Andrelton Simmons is enough for a lifetime, but a lifetime is not enough for Andrelton Simmons. - Sergei Rachmaninov
He isn't wrong.
Especially not in the Braves' eyes. They committed to him until the year 2020, which still sounds more like the setting of some dystopian novella written in the 50s than an actual reality less than six years away.
The total dollar amount comes in at $58 million with Simmons earning a maximum of $15 million in his age-30 season -- in 2020, when autonomous drones will be delivering your beers to you at Cobb County Stadium as you watch Simmons win his eighth straight NL Gold Glove. Needless to say, $15 million won't seem like much in the future unless the plot of The Road plays out in reality.
Last season, Simmons posted 41 defensive runs saved. Let that number wash over you. It will cleanse your very soul. It will caress you, viscerally absolving you of all self doubt and remorse.
To put that number in context, only 36 qualified players have amassed higher career DRS totals. The data only goes back to 2002, but still, that's a pretty good indication of how very, very good Simmons was in the field last year. Within that metric, Simmons provided more defensive value in 2013 than Jimmy Rollins did in all four of his Gold Glove seasonscombined. He was also twice as good as the next best shortstop in terms of UZR and UZR/150. That kind of authority over a single skill set is uncommon to say the least. To impose the same kind of dominance, Chris Davis would have needed to hit 88 home runs, Jacoby Ellsbury would have needed to steal 92 bases, and Yu Darvish would have needed to strike out 203 more batters than he did in 2013.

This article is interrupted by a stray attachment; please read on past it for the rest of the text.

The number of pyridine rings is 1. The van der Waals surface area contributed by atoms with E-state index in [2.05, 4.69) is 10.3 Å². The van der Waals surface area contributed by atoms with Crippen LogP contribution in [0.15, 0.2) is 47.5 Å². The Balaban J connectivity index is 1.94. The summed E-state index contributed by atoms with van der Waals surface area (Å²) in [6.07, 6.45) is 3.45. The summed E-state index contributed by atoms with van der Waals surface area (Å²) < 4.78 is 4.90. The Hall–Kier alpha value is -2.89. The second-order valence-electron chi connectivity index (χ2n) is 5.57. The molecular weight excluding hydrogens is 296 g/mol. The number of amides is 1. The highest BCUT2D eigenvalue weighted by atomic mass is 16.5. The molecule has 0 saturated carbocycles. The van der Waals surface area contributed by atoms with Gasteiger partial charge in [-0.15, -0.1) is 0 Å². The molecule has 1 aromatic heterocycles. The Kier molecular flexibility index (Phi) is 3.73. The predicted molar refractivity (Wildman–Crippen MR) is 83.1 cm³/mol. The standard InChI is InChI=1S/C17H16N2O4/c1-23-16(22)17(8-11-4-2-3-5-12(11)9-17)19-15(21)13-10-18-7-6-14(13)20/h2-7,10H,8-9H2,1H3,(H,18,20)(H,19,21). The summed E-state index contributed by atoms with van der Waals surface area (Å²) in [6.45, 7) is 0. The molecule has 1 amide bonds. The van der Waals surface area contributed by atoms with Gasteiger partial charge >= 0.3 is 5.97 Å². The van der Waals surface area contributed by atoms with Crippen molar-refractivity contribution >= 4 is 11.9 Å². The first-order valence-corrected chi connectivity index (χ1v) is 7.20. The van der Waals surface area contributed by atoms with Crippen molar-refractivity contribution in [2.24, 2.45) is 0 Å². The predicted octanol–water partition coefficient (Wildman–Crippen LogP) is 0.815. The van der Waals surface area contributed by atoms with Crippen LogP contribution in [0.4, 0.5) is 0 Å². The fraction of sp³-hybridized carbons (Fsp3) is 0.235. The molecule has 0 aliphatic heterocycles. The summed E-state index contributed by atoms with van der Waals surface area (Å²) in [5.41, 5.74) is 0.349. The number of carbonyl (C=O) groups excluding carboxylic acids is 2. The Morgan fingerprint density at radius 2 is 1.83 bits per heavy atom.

That's just the beginning of the insane comparisons one could use to display his dominance.
Simply put: Andrelton Simmons is better at playing shortstop than you are at whatever it is you do.
And he doesn't need to become a great hitter to earn this extension.
In his first full season of plate appearances, Simmons put up a somewhat surprising .396 slugging percentage that helped him produce some decent overall offensive numbers -- .303 wOBA and 91 wRC+. Despite having an on-base percentage of just .296, Simmons was able to post an fWAR of 4.7, mostly because of his amazing glove, but partially due to that uncharacteristic power surge as well -- over three years in the minors, he hit just six homers.
Even he never hits 17 home runs again, or more importantly, never posts near-league-average overall offensive numbers, Simmons' glove is good enough to net two wins a year. With a win being worth somewhere around $7 million offseason, the Braves are only paying for two-win seasons in 2019 and 2020. Simmons has already been worth almost seven wins in his short career, which would be worth about $50 million on the open market, so the Braves look pretty smart for locking up what could be the best shortstop of this generation.
Maybe the best ever.